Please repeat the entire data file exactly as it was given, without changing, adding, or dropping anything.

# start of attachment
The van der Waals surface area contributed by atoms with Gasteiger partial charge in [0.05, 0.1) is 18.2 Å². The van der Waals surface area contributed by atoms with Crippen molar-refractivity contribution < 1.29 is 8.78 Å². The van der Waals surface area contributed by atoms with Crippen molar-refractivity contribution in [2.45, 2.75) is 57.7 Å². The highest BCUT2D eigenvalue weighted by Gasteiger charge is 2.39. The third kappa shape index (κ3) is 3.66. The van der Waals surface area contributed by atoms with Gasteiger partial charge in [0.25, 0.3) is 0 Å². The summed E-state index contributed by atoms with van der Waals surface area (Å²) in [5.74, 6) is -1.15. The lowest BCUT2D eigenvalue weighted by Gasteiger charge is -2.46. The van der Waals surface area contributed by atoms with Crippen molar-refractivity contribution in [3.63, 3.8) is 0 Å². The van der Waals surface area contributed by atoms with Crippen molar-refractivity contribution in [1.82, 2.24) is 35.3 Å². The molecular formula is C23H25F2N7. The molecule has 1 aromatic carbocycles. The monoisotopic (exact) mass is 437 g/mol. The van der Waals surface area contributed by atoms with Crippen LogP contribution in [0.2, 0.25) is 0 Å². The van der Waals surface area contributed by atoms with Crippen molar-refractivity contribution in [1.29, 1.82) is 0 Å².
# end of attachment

The van der Waals surface area contributed by atoms with Gasteiger partial charge in [0.05, 0.1) is 18.2 Å². The van der Waals surface area contributed by atoms with Crippen molar-refractivity contribution < 1.29 is 8.78 Å². The van der Waals surface area contributed by atoms with Crippen molar-refractivity contribution in [2.45, 2.75) is 57.7 Å². The highest BCUT2D eigenvalue weighted by Gasteiger charge is 2.39. The third kappa shape index (κ3) is 3.66. The van der Waals surface area contributed by atoms with Gasteiger partial charge in [0.25, 0.3) is 0 Å². The summed E-state index contributed by atoms with van der Waals surface area (Å²) in [5.74, 6) is -1.15. The lowest BCUT2D eigenvalue weighted by Gasteiger charge is -2.46. The van der Waals surface area contributed by atoms with Crippen molar-refractivity contribution in [3.63, 3.8) is 0 Å². The van der Waals surface area contributed by atoms with Crippen molar-refractivity contribution in [1.82, 2.24) is 35.3 Å². The molecular formula is C23H25F2N7. The molecule has 1 aromatic carbocycles. The monoisotopic (exact) mass is 437 g/mol. The van der Waals surface area contributed by atoms with Crippen LogP contribution in [0.2, 0.25) is 0 Å². The van der Waals surface area contributed by atoms with Crippen molar-refractivity contribution in [1.29, 1.82) is 0 Å².